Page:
The Food and Drug Administration has announced a warning on electronic cigarettes, also known as “e-cigarettes,” after a lab analysis found that they contain carcinogens and toxic chemicals such as diethylene glycol, an ingredient used in antifreeze that may be harmful to humans. E-cigarettes are battery-operated devices that generally contain cartridges filled with nicotine, flavor, and other chemicals that are inhaled by the user.
Despite bans in Australia, Canada, and Hong Kong, e-cigarettes are readily available in shopping malls and online, and public health experts worry that they could increase nicotine addiction and tobacco use in young people. E-cigarettes do not contain health warnings, and are available in flavors such as apple, mint, banana, strawberry, and chocolate, making them all the more appealing to young people. And the purchasing process is as easy as the click of a button as I found recently when I attempted to order a set of e-cigarettes online. The online retailer simply asked me to “agree” that I was at least 18 years old. I clicked on the ‘I agree’ button, placed my order, and on to checkout with no further verification of my age.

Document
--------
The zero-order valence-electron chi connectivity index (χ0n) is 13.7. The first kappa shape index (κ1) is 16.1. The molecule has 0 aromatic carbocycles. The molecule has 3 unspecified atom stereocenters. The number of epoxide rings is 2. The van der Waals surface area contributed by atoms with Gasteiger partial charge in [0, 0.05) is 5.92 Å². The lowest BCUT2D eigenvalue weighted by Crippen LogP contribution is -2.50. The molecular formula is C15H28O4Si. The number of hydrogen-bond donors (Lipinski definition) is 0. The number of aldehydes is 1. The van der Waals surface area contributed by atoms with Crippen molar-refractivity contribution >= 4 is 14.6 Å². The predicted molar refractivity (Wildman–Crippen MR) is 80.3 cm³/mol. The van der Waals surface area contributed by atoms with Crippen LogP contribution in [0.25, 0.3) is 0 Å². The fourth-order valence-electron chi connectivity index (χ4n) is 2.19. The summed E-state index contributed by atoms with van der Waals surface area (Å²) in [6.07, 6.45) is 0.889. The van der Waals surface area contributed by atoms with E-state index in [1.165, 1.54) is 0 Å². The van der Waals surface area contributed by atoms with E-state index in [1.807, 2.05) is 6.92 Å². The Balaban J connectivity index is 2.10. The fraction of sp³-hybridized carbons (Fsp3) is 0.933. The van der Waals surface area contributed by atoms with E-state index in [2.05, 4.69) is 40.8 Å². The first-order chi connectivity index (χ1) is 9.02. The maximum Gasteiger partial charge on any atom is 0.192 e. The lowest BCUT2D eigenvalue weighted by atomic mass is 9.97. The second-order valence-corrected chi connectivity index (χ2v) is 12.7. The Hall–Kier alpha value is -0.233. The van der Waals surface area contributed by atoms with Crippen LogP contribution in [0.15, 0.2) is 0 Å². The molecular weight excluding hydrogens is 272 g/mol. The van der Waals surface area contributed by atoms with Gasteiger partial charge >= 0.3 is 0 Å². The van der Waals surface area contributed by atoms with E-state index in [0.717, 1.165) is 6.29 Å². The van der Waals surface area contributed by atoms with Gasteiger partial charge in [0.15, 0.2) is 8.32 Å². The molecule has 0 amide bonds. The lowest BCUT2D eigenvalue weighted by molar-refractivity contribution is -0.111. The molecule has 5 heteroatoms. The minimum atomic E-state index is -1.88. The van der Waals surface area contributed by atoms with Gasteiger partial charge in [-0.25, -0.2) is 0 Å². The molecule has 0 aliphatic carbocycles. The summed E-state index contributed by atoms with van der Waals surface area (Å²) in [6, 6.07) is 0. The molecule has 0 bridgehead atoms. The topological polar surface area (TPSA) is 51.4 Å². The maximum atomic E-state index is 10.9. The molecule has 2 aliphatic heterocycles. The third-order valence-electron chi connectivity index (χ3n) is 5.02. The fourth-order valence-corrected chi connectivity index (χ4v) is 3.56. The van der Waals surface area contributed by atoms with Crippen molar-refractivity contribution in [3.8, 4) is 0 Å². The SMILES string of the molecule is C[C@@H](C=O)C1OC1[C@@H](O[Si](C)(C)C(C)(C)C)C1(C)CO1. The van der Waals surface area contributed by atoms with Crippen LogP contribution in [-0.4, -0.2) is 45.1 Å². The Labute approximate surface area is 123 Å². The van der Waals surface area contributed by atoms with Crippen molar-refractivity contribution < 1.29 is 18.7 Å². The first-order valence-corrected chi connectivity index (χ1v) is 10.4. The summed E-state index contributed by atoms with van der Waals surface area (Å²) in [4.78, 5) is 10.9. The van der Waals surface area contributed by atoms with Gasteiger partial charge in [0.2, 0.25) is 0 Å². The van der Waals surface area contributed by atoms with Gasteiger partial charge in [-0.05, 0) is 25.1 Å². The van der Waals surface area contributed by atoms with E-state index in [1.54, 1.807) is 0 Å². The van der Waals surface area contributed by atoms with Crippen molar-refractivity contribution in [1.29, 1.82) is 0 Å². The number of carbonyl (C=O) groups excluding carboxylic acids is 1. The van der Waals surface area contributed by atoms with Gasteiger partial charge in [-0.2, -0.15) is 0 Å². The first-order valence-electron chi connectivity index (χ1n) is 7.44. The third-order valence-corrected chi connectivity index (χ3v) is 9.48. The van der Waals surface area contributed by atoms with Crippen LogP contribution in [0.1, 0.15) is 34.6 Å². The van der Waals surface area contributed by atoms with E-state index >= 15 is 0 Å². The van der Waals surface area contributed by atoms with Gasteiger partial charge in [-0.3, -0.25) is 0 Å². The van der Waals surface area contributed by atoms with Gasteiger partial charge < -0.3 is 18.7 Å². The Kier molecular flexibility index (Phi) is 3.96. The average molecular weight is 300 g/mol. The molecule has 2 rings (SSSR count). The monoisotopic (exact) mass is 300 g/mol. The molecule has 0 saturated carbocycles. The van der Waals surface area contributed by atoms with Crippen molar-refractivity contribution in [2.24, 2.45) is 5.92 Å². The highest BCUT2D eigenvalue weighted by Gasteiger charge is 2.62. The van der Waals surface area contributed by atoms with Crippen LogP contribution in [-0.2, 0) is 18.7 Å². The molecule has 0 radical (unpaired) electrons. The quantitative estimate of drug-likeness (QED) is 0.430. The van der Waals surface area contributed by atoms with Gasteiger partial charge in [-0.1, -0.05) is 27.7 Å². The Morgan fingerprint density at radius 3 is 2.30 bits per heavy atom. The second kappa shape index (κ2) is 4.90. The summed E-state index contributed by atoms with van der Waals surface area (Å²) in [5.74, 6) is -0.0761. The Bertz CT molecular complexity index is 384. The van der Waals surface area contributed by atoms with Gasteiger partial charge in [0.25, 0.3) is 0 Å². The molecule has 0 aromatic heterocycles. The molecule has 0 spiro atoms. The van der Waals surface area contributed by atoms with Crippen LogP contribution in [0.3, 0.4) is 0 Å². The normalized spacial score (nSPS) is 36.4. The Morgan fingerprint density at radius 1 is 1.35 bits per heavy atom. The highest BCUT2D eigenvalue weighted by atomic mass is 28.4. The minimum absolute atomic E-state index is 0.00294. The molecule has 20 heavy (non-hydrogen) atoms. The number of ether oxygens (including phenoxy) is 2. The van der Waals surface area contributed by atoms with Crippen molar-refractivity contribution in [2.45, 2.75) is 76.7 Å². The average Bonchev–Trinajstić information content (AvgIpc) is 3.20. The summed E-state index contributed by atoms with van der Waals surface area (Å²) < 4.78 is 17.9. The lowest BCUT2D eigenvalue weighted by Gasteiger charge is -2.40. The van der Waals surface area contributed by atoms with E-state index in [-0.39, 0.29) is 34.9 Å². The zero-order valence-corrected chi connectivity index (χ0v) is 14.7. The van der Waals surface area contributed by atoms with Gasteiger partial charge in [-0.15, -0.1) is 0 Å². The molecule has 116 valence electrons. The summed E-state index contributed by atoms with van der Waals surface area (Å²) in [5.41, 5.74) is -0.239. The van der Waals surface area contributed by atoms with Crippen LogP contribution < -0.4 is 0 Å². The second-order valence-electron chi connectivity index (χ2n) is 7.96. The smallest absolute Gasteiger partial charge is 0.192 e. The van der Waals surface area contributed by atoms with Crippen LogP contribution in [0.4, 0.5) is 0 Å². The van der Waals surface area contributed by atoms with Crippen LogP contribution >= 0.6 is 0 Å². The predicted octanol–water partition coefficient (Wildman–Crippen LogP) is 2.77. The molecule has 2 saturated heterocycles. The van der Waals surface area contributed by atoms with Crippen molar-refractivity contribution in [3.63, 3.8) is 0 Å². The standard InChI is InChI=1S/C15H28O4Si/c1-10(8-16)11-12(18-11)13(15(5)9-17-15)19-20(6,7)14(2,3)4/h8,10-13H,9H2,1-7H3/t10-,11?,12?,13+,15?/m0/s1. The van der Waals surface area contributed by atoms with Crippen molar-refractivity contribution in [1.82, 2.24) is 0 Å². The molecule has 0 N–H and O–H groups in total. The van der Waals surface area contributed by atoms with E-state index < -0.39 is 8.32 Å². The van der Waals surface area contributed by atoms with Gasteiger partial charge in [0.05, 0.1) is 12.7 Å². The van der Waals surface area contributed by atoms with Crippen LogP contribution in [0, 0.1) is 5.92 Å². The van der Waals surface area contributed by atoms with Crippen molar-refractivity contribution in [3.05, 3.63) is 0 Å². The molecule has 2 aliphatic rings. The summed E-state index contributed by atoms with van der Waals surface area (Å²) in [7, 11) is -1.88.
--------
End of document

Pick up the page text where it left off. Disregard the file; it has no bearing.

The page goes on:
The FDA regulates tobacco and cessation aids to treat nicotine addiction, and due to recent examinations, has determined that e-cigarettes need to be FDA-approved before being marketed. But the FDA’s efforts have been countered by some makers and retailers who state that e-cigarettes are not in fact cessation aids, but rather a “healthier” alternative to cigarette smoking, which downplays the harmful effects of nicotine.
“There’s nothing ‘healthy’ about them,” says Consumer Union Medical Adviser, Orly Avitzur, MD. “And I’ve yet to see medical evidence that proves that they help people stop smoking. They are a case of a wolf in sheep’s clothing; the flavors are devised to appeal to kids, some of whom become dependent and go on to seek out cigarettes with higher nicotine content."
The agency is planning additional activities to address its concerns about e-cigarettes and asks that consumers report any adverse effects as a result of using e-cigarettes to the FDA’s Medwatch program.
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